Van Halen‘s other lead singer says his three years with the band were a dream come true. Despite not being the most popular choice amongst VH fans, Gary Cherone says the brothers and bassist Michael Anthony treated him very well, and that he never witnessed the alcohol and drug abuse Sammy Hagar references in his book.

During an extensive interview with Rolling Stone, the one-time Extreme singer calls getting the gig surreal: “Even when I was in the band, [Extreme's Nuno Bettencourt and Pat Badger] would call and go, ‘I can’t believe you’re in my favorite band.’ It was surreal. You’re growing up with Aerosmith and Van Halen posters on your wall.”

Like most of the rock band’s fan base, Cherone has trouble listening to ‘Van Halen III’ — the only VH album to feature his vocals — but not because he didn’t care for the music. “I didn’t think the production was great,” Cherone says, adding that Michael Anthony’s backing vocals weren’t on the record enough. “I think there was some great songs on the record, but I didn’t think the record was great. I think the songs developed once we played them live.”

Cherone’s late-’90s tenure with Van Halen came during a time when the band was teasing fans with a David Lee Roth comeback. This confusion caused the younger singer to be looked at as a less than ideal alternative, but they still supported him despite critical backlash.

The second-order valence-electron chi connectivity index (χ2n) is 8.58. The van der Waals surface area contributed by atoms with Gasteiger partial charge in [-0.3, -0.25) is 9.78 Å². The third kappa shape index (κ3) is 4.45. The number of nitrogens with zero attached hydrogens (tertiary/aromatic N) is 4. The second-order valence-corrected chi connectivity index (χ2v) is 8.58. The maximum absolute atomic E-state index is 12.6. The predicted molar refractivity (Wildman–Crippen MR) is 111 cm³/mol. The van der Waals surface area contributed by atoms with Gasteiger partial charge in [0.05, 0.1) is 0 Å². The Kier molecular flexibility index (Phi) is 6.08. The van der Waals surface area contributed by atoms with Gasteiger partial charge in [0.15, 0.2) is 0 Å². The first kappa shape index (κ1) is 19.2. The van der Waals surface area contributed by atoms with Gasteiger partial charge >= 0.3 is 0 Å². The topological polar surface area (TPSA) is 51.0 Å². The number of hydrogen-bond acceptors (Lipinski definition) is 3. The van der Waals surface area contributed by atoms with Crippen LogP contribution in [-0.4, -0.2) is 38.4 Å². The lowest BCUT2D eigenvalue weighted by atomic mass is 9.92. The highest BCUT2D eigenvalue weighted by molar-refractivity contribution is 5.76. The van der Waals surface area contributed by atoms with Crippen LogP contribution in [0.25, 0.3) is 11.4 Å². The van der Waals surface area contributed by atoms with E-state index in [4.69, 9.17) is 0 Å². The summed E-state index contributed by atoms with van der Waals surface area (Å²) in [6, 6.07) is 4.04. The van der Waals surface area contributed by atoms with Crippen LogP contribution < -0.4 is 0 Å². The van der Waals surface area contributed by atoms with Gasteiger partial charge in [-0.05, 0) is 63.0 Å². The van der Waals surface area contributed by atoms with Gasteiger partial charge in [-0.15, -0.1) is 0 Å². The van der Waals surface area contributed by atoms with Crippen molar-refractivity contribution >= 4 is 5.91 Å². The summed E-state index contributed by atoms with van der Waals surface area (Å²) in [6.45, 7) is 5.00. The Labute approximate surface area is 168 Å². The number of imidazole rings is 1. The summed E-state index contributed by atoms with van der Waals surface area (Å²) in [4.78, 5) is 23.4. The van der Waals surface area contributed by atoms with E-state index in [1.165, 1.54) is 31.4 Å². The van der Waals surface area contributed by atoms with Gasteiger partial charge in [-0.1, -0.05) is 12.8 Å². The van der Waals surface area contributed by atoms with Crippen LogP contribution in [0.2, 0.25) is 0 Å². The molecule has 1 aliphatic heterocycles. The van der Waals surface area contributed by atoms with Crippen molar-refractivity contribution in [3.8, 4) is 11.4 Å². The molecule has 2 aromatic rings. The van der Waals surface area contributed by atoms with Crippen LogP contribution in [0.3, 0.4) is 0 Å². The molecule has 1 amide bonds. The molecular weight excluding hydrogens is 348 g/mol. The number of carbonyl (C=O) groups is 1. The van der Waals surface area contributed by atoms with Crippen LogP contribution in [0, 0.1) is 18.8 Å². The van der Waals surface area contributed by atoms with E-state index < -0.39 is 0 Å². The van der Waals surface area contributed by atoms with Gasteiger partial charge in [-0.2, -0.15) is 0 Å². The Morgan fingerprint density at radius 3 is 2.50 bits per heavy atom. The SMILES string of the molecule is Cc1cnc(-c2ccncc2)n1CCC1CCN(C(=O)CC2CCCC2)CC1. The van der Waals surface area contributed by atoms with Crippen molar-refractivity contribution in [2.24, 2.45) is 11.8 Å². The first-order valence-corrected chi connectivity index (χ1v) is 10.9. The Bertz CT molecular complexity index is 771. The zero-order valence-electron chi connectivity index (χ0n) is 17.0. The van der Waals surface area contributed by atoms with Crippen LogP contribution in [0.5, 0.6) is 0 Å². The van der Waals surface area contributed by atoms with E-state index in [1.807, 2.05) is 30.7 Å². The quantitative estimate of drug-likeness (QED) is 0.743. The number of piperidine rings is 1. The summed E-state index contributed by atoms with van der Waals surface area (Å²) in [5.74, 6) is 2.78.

“The thing that got me through that time was that the fans are so loyal to the band,” he adds. “I was in the band for a minute compared to the era of Dave and the era of Sammy, so the loyalty for them, I get it. They are going to hate anybody up there.”

While Cherone says Eddie Van Halen started drinking more towards the end of his run in the band, he was lucid and enjoyable to work with most days during the three years. As for the new project, Cherone says he had only heard portions of it and didn’t offer much of an opinion — unlike Sammy Hagar, who didn’t hold back at all when asked about his opinion of the current Van Halen.

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